As to the claim of the appellant that the title, if any, which the city of Los Angeles derived to the lands in question under said act of the legislature was one which it held not in its governmental but merely in its private or proprietary capacity, we find no merit in this claim. The trusts upon which the city of Los Angeles received its title to said premises were the identical public trusts upon which the state had originally received and held said lands up to the time of its said grant of the same to said city. These trusts being for public uses were essentially governmental in their character, and the city of Los Angeles, in taking over from the state the title to said lands for the purpose of fulfilling these trusts, was merely acting as one of the subordinate governmental agencies of the state, and as such it was by the terms of said act invested with the full title to said premises for the purpose of administering such trusts. This being so, it became possessed of all of the power which the state formerly held in relation to said lands and all of the rights to the ownership and possession thereof which the state had prior to said grant, and hence with full power, as the successor of the state, to maintain this action as against the defendant claiming to hold a public franchise for the possession and use of said premises for the purpose of maintaining a wharf thereon under the provisions of sections 2906-2920 of the Political Code.
 The next and only further contention which the appellant makes herein is that under the terms of its said franchise granted on April 23, 1901, by virtue of the foregoing sections of the Political Code, its right of possession thereof, and also its right to the use and operation of the wharf which it had constructed thereon, was not limited to the term of twenty years, and hence that the trial court in so undertaking to limit the same was in error.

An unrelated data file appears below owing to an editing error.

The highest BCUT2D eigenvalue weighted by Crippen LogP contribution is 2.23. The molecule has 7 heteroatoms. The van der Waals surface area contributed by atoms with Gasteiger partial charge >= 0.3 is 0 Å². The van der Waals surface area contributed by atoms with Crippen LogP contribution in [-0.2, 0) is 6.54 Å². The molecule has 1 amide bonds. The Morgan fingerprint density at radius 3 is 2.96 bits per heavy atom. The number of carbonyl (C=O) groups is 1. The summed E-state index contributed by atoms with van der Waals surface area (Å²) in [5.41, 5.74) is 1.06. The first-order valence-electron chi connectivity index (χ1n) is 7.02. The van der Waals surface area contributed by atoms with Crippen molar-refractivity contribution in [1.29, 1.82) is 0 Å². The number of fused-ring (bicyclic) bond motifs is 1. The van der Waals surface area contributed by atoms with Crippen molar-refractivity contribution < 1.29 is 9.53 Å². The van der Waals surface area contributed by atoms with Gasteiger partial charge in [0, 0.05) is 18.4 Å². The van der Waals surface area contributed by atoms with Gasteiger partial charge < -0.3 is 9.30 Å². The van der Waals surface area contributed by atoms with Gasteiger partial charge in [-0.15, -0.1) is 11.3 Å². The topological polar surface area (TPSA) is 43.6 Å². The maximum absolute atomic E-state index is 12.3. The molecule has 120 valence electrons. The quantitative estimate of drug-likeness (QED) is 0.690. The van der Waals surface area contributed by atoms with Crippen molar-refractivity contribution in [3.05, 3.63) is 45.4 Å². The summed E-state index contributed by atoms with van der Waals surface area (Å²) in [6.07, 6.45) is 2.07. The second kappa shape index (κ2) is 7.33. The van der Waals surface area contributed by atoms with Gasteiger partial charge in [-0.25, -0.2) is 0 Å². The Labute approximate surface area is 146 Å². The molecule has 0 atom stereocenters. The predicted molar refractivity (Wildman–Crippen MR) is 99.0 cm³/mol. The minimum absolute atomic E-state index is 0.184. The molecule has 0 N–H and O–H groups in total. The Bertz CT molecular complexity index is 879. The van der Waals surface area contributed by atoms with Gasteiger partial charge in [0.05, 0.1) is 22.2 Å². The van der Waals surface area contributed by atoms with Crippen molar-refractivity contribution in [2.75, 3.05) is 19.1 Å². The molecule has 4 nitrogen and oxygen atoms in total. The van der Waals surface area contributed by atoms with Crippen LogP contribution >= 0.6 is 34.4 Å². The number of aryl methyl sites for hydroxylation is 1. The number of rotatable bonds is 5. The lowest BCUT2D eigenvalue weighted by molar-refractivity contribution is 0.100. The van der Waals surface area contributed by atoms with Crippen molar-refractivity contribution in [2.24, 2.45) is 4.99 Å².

This claim on the part of the appellant is predicated upon a construction which it undertakes to place upon section 2910 of the Political Code. Said section has reference to the procedure before the board of supervisors having power to grant applications for such franchises, and the portion thereof upon which the appellant relies to sustain his foregoing contention reads as follows: "If from the proofs it appear that the public good or convenience will be promoted thereby, the board of supervisors may grant to the applicant the right to erect or construct a wharf, chute, or pier as prayed for, and to take tolls for the use of the same for the term of twenty years." The appellant bases his claim upon the punctuation of this portion of said section, insisting that the limitation of twenty years therein has reference solely to the right to take tolls.
We find no merit in this contention, and are satisfied that the evident purpose of the entire chapter of the Political Code in which this section occurs was to limit the terms of the grant of the franchises referred to therein to said term of twenty years, and empowered the said board to provide that the ownership of the wharves erected upon such lands should, upon the termination of such franchises, become vested in the public body which was the owner and which would then become entitled to the possession of said lands. This matter appears to us to have been settled beyond the point of further dispute by the case of Santa Cruz v. Southern Pacific Co., 163 Cal. 538, [ 126 P. 362], which we are unable upon principle to distinguish from the case at bar. Under the authority of that case the right of the trial court to include in its judgment the clause thereof which invests the plaintiff with title to the wharves constructed and maintained by the said defendant upon the said lands of said city upon the expiration of said franchise on April 23, 1921, must also be sustained.
Waste, P. J., and Kerrigan, J., concurred.
A petition to have the cause heard in the supreme court, after judgment in the district court of appeal, was denied by the supreme court on February 13, 1920, and the following opinion then rendered thereon:
THE COURT. — In denying an application for a hearing in this court after decision of the district court of appeal of the first appellate district, division one, we deem it proper to say that we do not understand that the judgment of the superior court is to be construed as depriving the appellant of any such right as it may have under section 1019 of the Civil Code.
All the Justices concurred.